In the smaller gallery downstairs are two works of “conceptual calligraphy” by Nasser Al Salem. Guide Us Upon the Straight Path is an old video monitor displaying what seems to be an electrocardiogram running across the screen. It ends with the patient “flatlining.” Upon closer inspection, someone who reads Arabic will realize that the “cardiogram” is a text that actually spells out the title of the work. Where, Al Salem seems to ask, does the “straight path” really lead? On the wall nearby, hang two works by Shaweesh. One depicts Darth Vader of the Evil Empire as a special guest of the Arab delegation to the Paris Peace Conference in 1919. The other – particularly powerful in light of Donald Trump’s recent executive order banning travel to the United States from seven Muslim majority countries – depicts Captain America standing in front of Palestinian refugees in 1948. According to the title of the work, he is calling on the United States “to take a stand on the refugee issue.”
Other work in this gallery includes Nouf Al Himiary’s The Desire to Not Exist, three luminous color photographs of a woman’s face looking up at the viewer from underwater; Huda Beydoun’s series of photographs entitled “Documenting the Undocumented,” which depicts undocumented foreign workers whose faces and bodies have been covered with the heads and polka-dot clothes of Mickey and Minnie Mouse; and Njoud Al Anbari’s Elementary 240, a performance piece in which young girls play in front of a frightening mural from a Saudi elementary school that warns students about the dangers of drugs, pornography, music, and behaving like “infidels” by not covering their face and hair. In a screening room filled with rugs, cushions, and sofas viewers can watch an hour’s worth of YouTube videos that includes episodes from Myrcott’s animated series Masameer (below) and Telfaz11’s comedy series Khambalah.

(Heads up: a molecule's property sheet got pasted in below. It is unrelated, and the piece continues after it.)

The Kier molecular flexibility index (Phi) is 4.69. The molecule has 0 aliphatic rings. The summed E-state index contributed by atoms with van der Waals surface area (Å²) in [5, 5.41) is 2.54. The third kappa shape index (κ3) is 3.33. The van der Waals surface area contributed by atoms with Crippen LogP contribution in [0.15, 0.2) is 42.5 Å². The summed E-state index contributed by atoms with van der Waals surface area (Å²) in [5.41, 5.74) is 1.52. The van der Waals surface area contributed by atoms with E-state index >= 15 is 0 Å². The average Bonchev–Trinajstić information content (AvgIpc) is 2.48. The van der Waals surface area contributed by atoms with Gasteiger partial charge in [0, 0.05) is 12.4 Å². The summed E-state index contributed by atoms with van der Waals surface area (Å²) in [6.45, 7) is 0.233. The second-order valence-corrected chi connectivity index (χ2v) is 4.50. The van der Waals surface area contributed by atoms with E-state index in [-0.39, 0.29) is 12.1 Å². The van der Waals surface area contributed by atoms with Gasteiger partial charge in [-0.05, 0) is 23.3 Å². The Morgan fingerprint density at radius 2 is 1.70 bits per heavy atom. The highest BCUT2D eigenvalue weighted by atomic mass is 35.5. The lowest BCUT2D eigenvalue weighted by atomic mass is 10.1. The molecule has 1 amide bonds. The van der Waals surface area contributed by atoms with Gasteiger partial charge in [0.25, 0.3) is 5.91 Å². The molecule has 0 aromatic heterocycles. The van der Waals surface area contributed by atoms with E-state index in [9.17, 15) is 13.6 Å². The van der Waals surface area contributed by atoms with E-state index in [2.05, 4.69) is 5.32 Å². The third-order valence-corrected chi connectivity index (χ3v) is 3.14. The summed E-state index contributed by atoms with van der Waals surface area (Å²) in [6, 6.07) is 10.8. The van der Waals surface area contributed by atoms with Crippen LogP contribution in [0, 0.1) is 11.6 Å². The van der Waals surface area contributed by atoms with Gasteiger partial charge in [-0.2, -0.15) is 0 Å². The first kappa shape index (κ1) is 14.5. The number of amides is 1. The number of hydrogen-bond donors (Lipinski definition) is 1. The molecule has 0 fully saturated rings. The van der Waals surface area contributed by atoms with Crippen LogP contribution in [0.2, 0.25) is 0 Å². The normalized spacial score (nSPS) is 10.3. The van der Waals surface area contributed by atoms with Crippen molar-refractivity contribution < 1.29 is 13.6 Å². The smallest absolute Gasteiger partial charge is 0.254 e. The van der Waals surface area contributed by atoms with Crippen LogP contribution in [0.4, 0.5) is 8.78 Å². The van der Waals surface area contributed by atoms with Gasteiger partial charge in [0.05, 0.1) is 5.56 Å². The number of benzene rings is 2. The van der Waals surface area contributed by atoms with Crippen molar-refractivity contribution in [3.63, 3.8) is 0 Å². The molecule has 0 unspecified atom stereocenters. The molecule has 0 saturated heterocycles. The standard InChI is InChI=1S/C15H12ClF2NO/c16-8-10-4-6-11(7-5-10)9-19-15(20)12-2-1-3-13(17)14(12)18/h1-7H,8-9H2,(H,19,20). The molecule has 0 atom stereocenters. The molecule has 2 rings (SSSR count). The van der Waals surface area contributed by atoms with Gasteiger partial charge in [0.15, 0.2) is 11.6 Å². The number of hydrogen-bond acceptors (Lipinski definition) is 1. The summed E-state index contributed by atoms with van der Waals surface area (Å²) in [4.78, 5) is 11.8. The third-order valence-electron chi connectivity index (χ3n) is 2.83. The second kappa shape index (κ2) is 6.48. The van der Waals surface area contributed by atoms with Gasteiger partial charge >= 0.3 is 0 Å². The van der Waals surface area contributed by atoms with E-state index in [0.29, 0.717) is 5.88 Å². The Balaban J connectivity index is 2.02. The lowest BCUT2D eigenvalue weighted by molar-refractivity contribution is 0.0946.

For me personally, the opening of Phantom Punch was the culmination of several years of hard work. The excitement I felt when works of art I had read about and seen on line were actually being uncrated in the Bates museum in front of me was extraordinary. Hosting the artists in Lewiston was even more exhilarating.
After his evening lecture, a young Shia woman from Afghanistan asked Abdulnasser Gharem (below during his distinguished lecture at Bates) if Ricochet was “anti-Shia” because it portrayed Iran as a violent country. When I brought Ahmad Angawi to Tree Street Youth, an afterschool program in downtown Lewiston, a young Somali girl asked him if he was from Africa. Angawi said no, he was from Mecca, and her eyes grew wide. When Ahmad started reciting a prayer in Arabic, she joined right in. We took the visiting artists to the Mogadishu Store in the Somali business district in downtown Lewiston. After a warm conversation in Arabic with the Somali storeowner, who had lived for many years in Jeddah, we were walking down the street when an elderly Somali woman approached Nouf Alhimiary and angrily confronted for not covering her hair: “Are you a Muslim? Why don’t you cover your hair? You should be ashamed of yourself? Are you a Christian? An infidel?”